Are South American World Cup Qualifiers the Toughest Challenge in Football?

Are South American World Cup Qualifiers the Toughest Challenge in Football?

In the exciting universe of football, where passion and competition intertwine, there is a region that stands out for the intensity of its battles on the road to the glory of qualifying for the World Cup: South America. The South American qualifiers for the FIFA World Cup are a unique scenario where greatness is fiercely contested.

This corner of the planet houses some of the most titanic and respected national teams in the sport, such as Brazil, Argentina, and Uruguay.

Immerse yourself in the heart of the South American qualifiers and discover why this path to qualification is, without a doubt, the most demanding test for countries seeking to reach the pinnacle of world football.

Antonio Valencia, the former captain of Ecuador in 2017, expressed in an interview with ESPN: “The most difficult way to reach the World Cup is through the South American group.” He added that… “You can play in Barranquilla, in northern Colombia along the Caribbean Sea, where it’s 40 degrees and humid. La Paz, Bolivia, is at almost 4000 meters above sea level. It takes two or three days to prepare to play a match there, and then two or three days for the body to recover. It’s really challenging, even for an Ecuadorian used to playing at almost 3000 meters in Quito.” All this without even mentioning that the intensity of the fans is three times higher than in European football. Furthermore, the overall quality of football fields is somewhat lower compared to Europe, where quality is the norm.

The parity at the level of South American teams, excluding the three aforementioned, is a phenomenon that highlights the extreme competitiveness of the region. An eloquent example of this equity is the case of Chile, which, after being crowned as the best team in America by winning the Copa America in 2015 and 2016, surprisingly failed to secure its presence in the 2018 World Cup.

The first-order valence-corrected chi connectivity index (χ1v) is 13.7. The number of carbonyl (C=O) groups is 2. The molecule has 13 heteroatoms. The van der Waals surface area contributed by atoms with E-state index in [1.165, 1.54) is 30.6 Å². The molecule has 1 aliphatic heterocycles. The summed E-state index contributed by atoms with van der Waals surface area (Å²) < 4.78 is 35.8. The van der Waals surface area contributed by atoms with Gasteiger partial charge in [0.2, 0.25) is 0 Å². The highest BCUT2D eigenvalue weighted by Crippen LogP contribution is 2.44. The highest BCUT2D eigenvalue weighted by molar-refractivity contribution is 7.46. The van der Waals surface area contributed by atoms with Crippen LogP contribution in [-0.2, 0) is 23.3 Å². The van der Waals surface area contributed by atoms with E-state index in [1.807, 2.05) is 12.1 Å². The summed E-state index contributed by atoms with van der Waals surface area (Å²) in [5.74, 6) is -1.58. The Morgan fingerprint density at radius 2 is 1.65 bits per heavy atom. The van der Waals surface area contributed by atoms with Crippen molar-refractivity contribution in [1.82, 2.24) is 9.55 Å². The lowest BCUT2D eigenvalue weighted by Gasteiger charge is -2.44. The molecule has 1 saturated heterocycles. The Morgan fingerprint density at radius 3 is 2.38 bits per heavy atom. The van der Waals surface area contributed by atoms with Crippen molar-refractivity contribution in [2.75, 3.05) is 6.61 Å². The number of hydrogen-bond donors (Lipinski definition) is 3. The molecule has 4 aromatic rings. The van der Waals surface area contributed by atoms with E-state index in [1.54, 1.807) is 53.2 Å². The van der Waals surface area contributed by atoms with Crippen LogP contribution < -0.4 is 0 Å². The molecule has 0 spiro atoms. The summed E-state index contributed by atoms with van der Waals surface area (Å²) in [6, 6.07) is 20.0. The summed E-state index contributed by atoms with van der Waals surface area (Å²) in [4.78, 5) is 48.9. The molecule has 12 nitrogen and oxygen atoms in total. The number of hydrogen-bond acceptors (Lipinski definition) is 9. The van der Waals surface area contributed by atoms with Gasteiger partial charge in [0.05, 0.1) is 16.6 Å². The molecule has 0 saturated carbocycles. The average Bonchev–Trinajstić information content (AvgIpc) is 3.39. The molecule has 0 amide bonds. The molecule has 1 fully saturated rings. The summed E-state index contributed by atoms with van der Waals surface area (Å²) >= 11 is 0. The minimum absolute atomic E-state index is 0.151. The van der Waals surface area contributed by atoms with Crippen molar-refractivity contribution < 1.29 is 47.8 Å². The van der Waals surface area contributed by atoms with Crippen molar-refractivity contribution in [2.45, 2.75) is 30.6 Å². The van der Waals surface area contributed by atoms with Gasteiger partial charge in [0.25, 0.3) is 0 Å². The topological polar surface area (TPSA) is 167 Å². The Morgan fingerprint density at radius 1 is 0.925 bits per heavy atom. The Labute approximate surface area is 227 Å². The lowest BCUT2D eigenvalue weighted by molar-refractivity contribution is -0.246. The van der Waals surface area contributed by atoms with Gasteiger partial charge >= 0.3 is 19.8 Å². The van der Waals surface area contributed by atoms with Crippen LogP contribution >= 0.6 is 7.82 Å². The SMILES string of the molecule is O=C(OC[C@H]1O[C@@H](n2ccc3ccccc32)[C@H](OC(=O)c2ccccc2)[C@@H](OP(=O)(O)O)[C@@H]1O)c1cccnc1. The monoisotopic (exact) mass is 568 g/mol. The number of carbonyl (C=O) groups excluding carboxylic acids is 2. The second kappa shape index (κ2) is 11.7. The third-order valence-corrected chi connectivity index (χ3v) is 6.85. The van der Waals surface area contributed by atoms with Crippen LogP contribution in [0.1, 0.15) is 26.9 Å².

Despite the expansion to 6.5 slots for the 2026 World Cup, the competitiveness among South American teams remains notably marked, as evidenced in the latest results of Matchday 5, which left Brazil (the team with the most World Cup victories) in 5th place on the table after losing 2 consecutive matches.

This situation contrasts entirely with the European qualifiers, where there is not the same intensity in the fight for qualifying spots, given the difference in quality between the teams.

The unpredictability and the fierce struggle for a place in the final stage of the World Cup continue to be distinctive features that make the South American qualifiers a true football battleground. Who are your South American candidates to qualify for the 2026 World Cup?

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